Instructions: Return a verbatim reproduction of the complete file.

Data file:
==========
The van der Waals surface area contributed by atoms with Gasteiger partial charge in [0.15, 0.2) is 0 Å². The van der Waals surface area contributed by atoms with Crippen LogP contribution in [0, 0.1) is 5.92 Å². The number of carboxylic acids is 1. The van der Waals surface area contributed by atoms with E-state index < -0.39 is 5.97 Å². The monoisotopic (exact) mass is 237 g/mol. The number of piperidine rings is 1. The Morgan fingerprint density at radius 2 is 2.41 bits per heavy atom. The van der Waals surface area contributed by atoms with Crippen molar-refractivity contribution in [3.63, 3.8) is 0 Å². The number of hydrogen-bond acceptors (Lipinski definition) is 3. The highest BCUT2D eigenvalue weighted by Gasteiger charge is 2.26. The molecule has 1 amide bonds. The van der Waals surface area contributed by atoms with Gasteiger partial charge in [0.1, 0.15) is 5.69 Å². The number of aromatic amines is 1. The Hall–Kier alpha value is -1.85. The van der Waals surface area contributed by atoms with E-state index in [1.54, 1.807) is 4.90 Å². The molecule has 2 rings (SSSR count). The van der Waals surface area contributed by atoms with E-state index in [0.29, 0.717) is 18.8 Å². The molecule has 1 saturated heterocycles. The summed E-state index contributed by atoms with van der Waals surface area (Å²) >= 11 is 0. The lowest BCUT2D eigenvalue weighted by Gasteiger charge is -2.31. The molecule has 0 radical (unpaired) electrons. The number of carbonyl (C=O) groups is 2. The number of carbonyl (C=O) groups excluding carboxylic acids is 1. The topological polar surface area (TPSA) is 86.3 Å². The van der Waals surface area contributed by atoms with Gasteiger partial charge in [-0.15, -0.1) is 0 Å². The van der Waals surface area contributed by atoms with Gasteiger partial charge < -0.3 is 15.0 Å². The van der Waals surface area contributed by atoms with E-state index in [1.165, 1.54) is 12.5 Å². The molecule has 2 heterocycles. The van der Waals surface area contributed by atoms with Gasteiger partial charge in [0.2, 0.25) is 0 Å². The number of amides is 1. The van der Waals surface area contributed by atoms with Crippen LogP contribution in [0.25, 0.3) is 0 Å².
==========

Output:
The van der Waals surface area contributed by atoms with Gasteiger partial charge in [0.15, 0.2) is 0 Å². The van der Waals surface area contributed by atoms with Crippen LogP contribution in [0, 0.1) is 5.92 Å². The number of carboxylic acids is 1. The van der Waals surface area contributed by atoms with E-state index < -0.39 is 5.97 Å². The monoisotopic (exact) mass is 237 g/mol. The number of piperidine rings is 1. The Morgan fingerprint density at radius 2 is 2.41 bits per heavy atom. The van der Waals surface area contributed by atoms with Crippen molar-refractivity contribution in [3.63, 3.8) is 0 Å². The number of hydrogen-bond acceptors (Lipinski definition) is 3. The highest BCUT2D eigenvalue weighted by Gasteiger charge is 2.26. The molecule has 1 amide bonds. The van der Waals surface area contributed by atoms with Gasteiger partial charge in [0.1, 0.15) is 5.69 Å². The number of aromatic amines is 1. The Hall–Kier alpha value is -1.85. The van der Waals surface area contributed by atoms with E-state index in [1.54, 1.807) is 4.90 Å². The molecule has 2 rings (SSSR count). The van der Waals surface area contributed by atoms with E-state index in [0.29, 0.717) is 18.8 Å². The molecule has 1 saturated heterocycles. The summed E-state index contributed by atoms with van der Waals surface area (Å²) >= 11 is 0. The lowest BCUT2D eigenvalue weighted by Gasteiger charge is -2.31. The molecule has 0 radical (unpaired) electrons. The number of carbonyl (C=O) groups is 2. The number of carbonyl (C=O) groups excluding carboxylic acids is 1. The topological polar surface area (TPSA) is 86.3 Å². The van der Waals surface area contributed by atoms with Gasteiger partial charge in [-0.15, -0.1) is 0 Å². The van der Waals surface area contributed by atoms with Gasteiger partial charge < -0.3 is 15.0 Å². The van der Waals surface area contributed by atoms with E-state index in [1.165, 1.54) is 12.5 Å². The molecule has 2 heterocycles. The van der Waals surface area contributed by atoms with Gasteiger partial charge in [0.2, 0.25) is 0 Å². The number of amides is 1. The van der Waals surface area contributed by atoms with Crippen LogP contribution in [0.25, 0.3) is 0 Å².